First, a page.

Frontotemporal dementia with ubiquitinated cytoplasmic and intranuclear inclusions
ABSTRACT Dementia of motor neuron disease type (DMND) is a variety of frontotemporal dementia (FTD) which is pathologically defined by characteristic neuronal ubiquitinated, tau- and synuclein-negative intracytoplasmic inclusions. Many cases with this pathology, however, do not have motor neuron disease. In the present study, we document the presence of ubiquitinated neuronal intranuclear inclusions in a sub-population of cases of neuropathologically verified DMND. Immunohistochemical localization of ubiquitin was performed on sections of post-mortem brain from 12 patients with DMND as well as from cases with other neurodegenerative diseases including amyotrophic lateral sclerosis, Parkinson's disease, dementia with Lewy bodies, corticobasal degeneration, progressive supranuclear palsy, and multiple system atrophy. All of the cases of DMND showed ubiquitinated, tau-negative intracytoplasmic inclusions in dentate granule cells and cortical neurons. Of these 12 cases of DMND, 3 also showed neuronal ubiquitinated intranuclear inclusions. In 1 of these cases, CAG repeat expansions in the genes known to harbor these mutations were excluded. Cases with intranuclear inclusions displayed striatal atrophy and reduced brain weight relative to non-inclusion-bearing cases. In addition, patients with intranuclear inclusions tended to have a younger age of onset, a prolonged duration of disease, absence of motor neuron symptoms, and a family history of dementia. Intranuclear inclusions were not identified in the control cases with other neurodegenerative diseases. Ubiquitinated neuronal intranuclear inclusions have not been reported previously in DMND. The presence of ubiquitinated intranuclear inclusions along with striatal atrophy in a subset of cases of DMND may signify the existence of a neuropathologically distinct subset of this unique form of FTD.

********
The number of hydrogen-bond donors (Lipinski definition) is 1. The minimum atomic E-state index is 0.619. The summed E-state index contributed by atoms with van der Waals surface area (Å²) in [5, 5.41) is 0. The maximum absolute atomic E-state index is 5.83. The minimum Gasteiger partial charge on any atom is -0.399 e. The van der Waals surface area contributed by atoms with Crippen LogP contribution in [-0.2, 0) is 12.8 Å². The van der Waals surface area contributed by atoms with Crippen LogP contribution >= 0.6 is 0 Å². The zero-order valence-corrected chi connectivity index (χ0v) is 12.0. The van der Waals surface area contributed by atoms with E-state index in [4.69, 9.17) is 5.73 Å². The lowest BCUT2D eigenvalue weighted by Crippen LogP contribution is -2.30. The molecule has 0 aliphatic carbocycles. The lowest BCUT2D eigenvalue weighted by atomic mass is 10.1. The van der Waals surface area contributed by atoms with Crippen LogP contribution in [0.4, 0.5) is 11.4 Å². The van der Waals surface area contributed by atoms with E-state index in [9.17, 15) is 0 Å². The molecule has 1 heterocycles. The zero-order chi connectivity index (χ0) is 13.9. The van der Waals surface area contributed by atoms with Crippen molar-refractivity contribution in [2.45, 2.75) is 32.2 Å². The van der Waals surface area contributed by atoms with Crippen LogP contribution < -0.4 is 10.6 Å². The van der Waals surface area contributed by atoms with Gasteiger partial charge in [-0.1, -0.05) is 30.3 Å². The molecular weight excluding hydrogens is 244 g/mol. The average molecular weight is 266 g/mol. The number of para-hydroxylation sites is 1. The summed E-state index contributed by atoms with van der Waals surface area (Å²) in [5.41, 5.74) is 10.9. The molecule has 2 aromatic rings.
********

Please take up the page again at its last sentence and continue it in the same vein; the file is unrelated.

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ABSTRACT: Mutations of the progranulin (GRN) gene are a major cause of familial frontotemporal lobar degeneration with transactive response (TAR) DNA-binding protein of 43 kDa (TDP-43) proteinopathy (FTLD-TDP). We studied the spatial patterns of TDP-43 immunoreactive neuronal cytoplasmic inclusions (NCI) and neuronal intranuclear inclusions (NII) in histological sections of the frontal and temporal lobe in eight cases of FTLD-TDP with GRN mutation using morphometric methods and spatial pattern analysis. In neocortical regions, the NCI were clustered and the clusters were regularly distributed parallel to the pia mater; 58% of regions analysed exhibiting this pattern. The NII were present in regularly distributed clusters in 35% of regions but also randomly distributed in many areas. In neocortical regions, the sizes of the regular clusters of NCI and NII were 400-800 μm, approximating to the size of the modular columns of the cortico-cortical projections, in 31% and 36% of regions respectively. The NCI and NII also exhibited regularly spaced clustering in sectors CA1/2 of the hippocampus and in the dentate gyrus. The clusters of NCI and NII were not spatially correlated. The data suggest degeneration of the cortico-cortical and cortico-hippocampal pathways in FTLD-TDP with GRN mutation, the NCI and NII affecting different clusters of neurons.Histology and histopathology 02/2011; 26(2):185-90. · 2.24 Impact Factor
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ABSTRACT: Studies suggest that frontotemporal lobar degeneration with transactive response DNA-binding protein of 43 kDa (TDP-43) proteinopathy (FTLD-TDP) is heterogeneous with division into four or five subtypes. To determine the degree of heterogeneity and the validity of the subtypes, we studied neuropathological variation within the frontal and temporal lobes of 94 cases of FTLD-TDP using quantitative estimates of density and principal components analysis (PCA). A PCA based on the density of TDP-43 immunoreactive neuronal cytoplasmic inclusions, oligodendroglial inclusions, neuronal intranuclear inclusions, and dystrophic neurites, surviving neurons, enlarged neurons, and vacuolation suggested that cases were not segregated into distinct subtypes. Variation in the density of the vacuoles was the greatest source of variation between cases. A PCA based on TDP-43 pathology alone suggested that cases of FTLD-TDP with progranulin (GRN) mutation segregated to some degree. The pathological phenotype of all four subtypes overlapped but subtypes 1 and 4 were the most distinctive. Cases with coexisting motor neuron disease (MND) or hippocampal sclerosis (HS) also appeared to segregate to some extent. We suggest: (1) pathological variation in FTLD-TDP is best described as a 'continuum' without clearly distinct subtypes, (2) vacuolation was the single greatest source of variation and reflects the 'stage' of the disease, and (3) within the FTLD-TDP 'continuum' cases with GRN mutation and with coexisting MND or HS may have a more distinctive pathology.Journal of Neural Transmission 12/2009; 117(2):227-39. DOI:10.1007/s00702-009-0350-6 · 2.87 Impact Factor